Ammonia-Based Solvent Life

In extremely cold regions, water would be frozen, but ammonia remains liquid at much lower temperatures. Organisms using ammonia as a solvent instead of water could theoretically exist in the frigid void of space.

Exotic Chemistry Life

Beyond familiar elements, exotic chemistry could give rise to entirely new forms of life. This might include life based on entirely different chemical reactions, perhaps utilizing plasma or supercritical fluids. It’s possible that some unique configurations would allow them to adapt to the cold, sparse environment of outer space.

And of course, we simply don’t know what we don’t know. But based on what we do know, we can reasonably speculate and wonder.

Two Astronauts Analyzing Plant Life Found on Alien Planet. Infographics Show Animated Data about Oxygen Generation, DNA and Molecular Structure. Technological Advance and Space Exploration.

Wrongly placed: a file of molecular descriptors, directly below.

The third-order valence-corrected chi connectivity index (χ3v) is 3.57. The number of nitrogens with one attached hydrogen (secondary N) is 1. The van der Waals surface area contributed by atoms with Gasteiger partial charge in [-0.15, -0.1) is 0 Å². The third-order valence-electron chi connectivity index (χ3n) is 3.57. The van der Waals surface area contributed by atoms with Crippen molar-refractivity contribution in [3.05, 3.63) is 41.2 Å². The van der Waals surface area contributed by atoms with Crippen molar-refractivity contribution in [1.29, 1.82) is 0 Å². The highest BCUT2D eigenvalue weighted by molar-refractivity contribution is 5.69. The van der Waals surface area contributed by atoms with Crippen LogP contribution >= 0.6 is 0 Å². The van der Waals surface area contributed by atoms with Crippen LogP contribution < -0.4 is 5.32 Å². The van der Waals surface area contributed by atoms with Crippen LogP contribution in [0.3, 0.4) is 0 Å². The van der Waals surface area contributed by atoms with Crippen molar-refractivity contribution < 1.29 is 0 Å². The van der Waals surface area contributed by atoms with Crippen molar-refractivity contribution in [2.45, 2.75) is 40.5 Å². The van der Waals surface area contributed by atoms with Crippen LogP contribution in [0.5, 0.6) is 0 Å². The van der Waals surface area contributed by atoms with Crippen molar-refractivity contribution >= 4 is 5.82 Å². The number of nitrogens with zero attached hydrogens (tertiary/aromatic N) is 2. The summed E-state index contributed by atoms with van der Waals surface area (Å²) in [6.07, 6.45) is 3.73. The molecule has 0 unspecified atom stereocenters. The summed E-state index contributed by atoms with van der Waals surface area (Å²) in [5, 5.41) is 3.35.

Humans have a long way to go before we get to the scenario depicted here.

©Gorodenkoff/Shutterstock.com

The Temperature of Outer Space – A Closer Look

Measuring the Cold

As noted above, the temperature of space is not uniform. Rather, it varies depending on location, proximity to stars, and other factors. Scientists measure the cold of space using specialized instruments like bolometers and radiometers. These devices detect the faint thermal radiation emitted by objects in space, allowing for precise temperature measurements. From the scorching vicinity of stars to the numbing cold of intergalactic voids, these tools help unravel the thermal tapestry of the universe.

The Impact of Temperature on Space Missions